Danny Boyle and Ray Winstone speak out against NI film cuts
The Oscar-winning director Danny Boyle and Hollywood actor Ray Winstone have added their support to a campaign against arts cuts in Londonderry.
Some of Northern Ireland's best known film organisations are facing cuts in funding of up to 50%, as Stormont ministers try to balance their budgets.
The Foyle Film Festival in Derry is just one of the organisations affected.
Both stars spoke out in support of the festival, with Boyle describing Derry as "shining host" for world cinema.
The English director, who is of Irish descent, is best known for films such the Oscar-winning Slumdog Millionaire, 28 Days Later and The Beach, with Leonardo DiCaprio.
He also masterminded the opening ceremony of London 2012 Olympic Games.
However, the 1996 film Trainspotting propelled Boyle to international acclaim.
In a statement, Boyle said: "Trainspotting had its first ever public screening at the Foyle Film Festival in Derry-Londonderry 18 years ago and throughout those years film has played an important role in the transformation of the city.
"Once the subject of heart-rending tragedies, Derry is now the shining host for cinema from around the world and for the promotion of local talent in the film industry."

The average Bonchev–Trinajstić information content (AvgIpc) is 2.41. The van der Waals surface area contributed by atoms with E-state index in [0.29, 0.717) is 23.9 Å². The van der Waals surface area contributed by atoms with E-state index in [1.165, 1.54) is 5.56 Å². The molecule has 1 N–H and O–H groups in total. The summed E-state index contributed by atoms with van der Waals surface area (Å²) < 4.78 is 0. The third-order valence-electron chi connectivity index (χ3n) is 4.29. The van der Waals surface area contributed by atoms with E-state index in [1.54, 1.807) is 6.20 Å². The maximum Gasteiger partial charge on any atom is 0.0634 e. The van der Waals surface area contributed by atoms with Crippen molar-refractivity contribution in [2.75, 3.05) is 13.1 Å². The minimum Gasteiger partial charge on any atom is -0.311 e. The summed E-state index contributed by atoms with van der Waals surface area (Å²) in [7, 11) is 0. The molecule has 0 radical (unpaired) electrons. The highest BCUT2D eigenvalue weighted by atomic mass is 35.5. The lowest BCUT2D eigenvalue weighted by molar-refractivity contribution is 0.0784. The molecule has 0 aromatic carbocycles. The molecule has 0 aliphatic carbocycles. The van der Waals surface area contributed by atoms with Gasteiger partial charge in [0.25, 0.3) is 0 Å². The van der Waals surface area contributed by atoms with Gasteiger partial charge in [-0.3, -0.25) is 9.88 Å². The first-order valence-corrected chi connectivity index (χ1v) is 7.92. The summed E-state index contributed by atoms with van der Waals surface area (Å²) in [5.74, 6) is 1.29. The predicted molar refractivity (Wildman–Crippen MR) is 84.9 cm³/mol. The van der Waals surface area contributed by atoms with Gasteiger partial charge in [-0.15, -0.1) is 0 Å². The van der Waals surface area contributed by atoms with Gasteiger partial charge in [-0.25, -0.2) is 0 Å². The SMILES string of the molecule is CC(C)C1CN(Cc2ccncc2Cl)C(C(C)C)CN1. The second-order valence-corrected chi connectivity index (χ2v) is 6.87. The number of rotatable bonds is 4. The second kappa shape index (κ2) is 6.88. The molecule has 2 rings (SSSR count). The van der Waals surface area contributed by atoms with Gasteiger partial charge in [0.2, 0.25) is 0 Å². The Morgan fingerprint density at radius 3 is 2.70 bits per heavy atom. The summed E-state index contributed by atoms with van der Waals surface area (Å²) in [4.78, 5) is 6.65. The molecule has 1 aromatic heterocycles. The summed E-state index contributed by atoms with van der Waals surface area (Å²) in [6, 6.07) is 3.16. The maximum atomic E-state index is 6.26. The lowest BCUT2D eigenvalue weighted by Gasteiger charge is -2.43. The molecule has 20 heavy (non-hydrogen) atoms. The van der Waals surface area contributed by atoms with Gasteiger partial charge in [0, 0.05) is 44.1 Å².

Ray Winstone, who is famed for playing tough characters in films such as The Departed, Nil by Mouth and Cold Mountain, came to Derry to launch the Foyle Film Festival in 2012.
"I cannot over-emphasise the importance of festivals in general, and Foyle Film Festival in particular, in providing a platform for independent films dealing with subjects outside of mainstream cinema," he said.
'Dreams and ambitions'
His Derry visit marked the premiere of his film Ashes and the Emmy-award winning actor took part in a post-screening question and answer session.
"For someone who has come from a working-class background, it was very rewarding to be given the opportunity to hopefully inspire others in the same position to strive to achieve their dreams and ambitions," Winstone added.
The latest intervention follows a statement from Hollywood film director Paul Greengrass at the weekend, who criticised Stormont cuts to creative learning education programmes that help young people get into the film industry.
Northern Ireland's power-sharing government is facing very tough financial choices on public spending after the block grant it receives from Westminster was reduced by 1.6%, a cut of about £160m.
The Department of Culture, Art and Leisure (DCAL), which helps to fund film organisations, is facing a 10% cut to its £100m budget.